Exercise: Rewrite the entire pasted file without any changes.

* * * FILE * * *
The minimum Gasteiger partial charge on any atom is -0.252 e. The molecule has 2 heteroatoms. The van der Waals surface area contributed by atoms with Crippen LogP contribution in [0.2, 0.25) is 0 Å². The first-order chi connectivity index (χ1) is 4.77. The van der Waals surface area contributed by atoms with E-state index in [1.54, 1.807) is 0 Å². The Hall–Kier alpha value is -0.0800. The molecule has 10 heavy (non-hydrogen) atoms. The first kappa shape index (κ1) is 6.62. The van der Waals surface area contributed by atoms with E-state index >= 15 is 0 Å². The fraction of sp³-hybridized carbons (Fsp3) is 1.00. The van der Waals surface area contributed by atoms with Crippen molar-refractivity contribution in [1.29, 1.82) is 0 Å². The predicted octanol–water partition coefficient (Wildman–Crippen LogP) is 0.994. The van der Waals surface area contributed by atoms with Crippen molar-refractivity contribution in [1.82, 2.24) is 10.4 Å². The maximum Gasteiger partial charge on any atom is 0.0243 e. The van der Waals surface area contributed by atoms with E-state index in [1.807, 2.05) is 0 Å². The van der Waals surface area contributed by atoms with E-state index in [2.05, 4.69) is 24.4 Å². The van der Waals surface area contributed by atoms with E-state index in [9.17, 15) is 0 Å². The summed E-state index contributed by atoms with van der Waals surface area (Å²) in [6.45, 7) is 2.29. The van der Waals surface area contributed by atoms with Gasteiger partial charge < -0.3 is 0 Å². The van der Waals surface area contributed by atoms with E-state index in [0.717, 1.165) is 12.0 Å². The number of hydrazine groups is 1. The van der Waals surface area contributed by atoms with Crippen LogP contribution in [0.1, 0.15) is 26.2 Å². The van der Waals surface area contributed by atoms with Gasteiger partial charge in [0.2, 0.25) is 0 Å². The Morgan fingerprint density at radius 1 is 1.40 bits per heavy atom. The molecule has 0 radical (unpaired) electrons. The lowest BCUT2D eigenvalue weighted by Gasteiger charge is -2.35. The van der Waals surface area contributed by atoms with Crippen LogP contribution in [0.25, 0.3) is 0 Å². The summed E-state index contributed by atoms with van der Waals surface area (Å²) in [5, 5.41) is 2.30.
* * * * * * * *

The minimum Gasteiger partial charge on any atom is -0.252 e. The molecule has 2 heteroatoms. The van der Waals surface area contributed by atoms with Crippen LogP contribution in [0.2, 0.25) is 0 Å². The first-order chi connectivity index (χ1) is 4.77. The van der Waals surface area contributed by atoms with E-state index in [1.54, 1.807) is 0 Å². The Hall–Kier alpha value is -0.0800. The molecule has 10 heavy (non-hydrogen) atoms. The first kappa shape index (κ1) is 6.62. The van der Waals surface area contributed by atoms with E-state index >= 15 is 0 Å². The fraction of sp³-hybridized carbons (Fsp3) is 1.00. The van der Waals surface area contributed by atoms with Crippen molar-refractivity contribution in [1.29, 1.82) is 0 Å². The predicted octanol–water partition coefficient (Wildman–Crippen LogP) is 0.994. The van der Waals surface area contributed by atoms with Crippen molar-refractivity contribution in [1.82, 2.24) is 10.4 Å². The maximum Gasteiger partial charge on any atom is 0.0243 e. The van der Waals surface area contributed by atoms with E-state index in [1.807, 2.05) is 0 Å². The van der Waals surface area contributed by atoms with E-state index in [2.05, 4.69) is 24.4 Å². The van der Waals surface area contributed by atoms with E-state index in [9.17, 15) is 0 Å². The summed E-state index contributed by atoms with van der Waals surface area (Å²) in [6.45, 7) is 2.29. The van der Waals surface area contributed by atoms with Gasteiger partial charge < -0.3 is 0 Å². The van der Waals surface area contributed by atoms with E-state index in [0.717, 1.165) is 12.0 Å². The number of hydrazine groups is 1. The van der Waals surface area contributed by atoms with Crippen LogP contribution in [0.1, 0.15) is 26.2 Å². The van der Waals surface area contributed by atoms with Gasteiger partial charge in [0.2, 0.25) is 0 Å². The Morgan fingerprint density at radius 1 is 1.40 bits per heavy atom. The molecule has 0 radical (unpaired) electrons. The lowest BCUT2D eigenvalue weighted by Gasteiger charge is -2.35. The van der Waals surface area contributed by atoms with Crippen LogP contribution in [0.25, 0.3) is 0 Å². The summed E-state index contributed by atoms with van der Waals surface area (Å²) in [5, 5.41) is 2.30.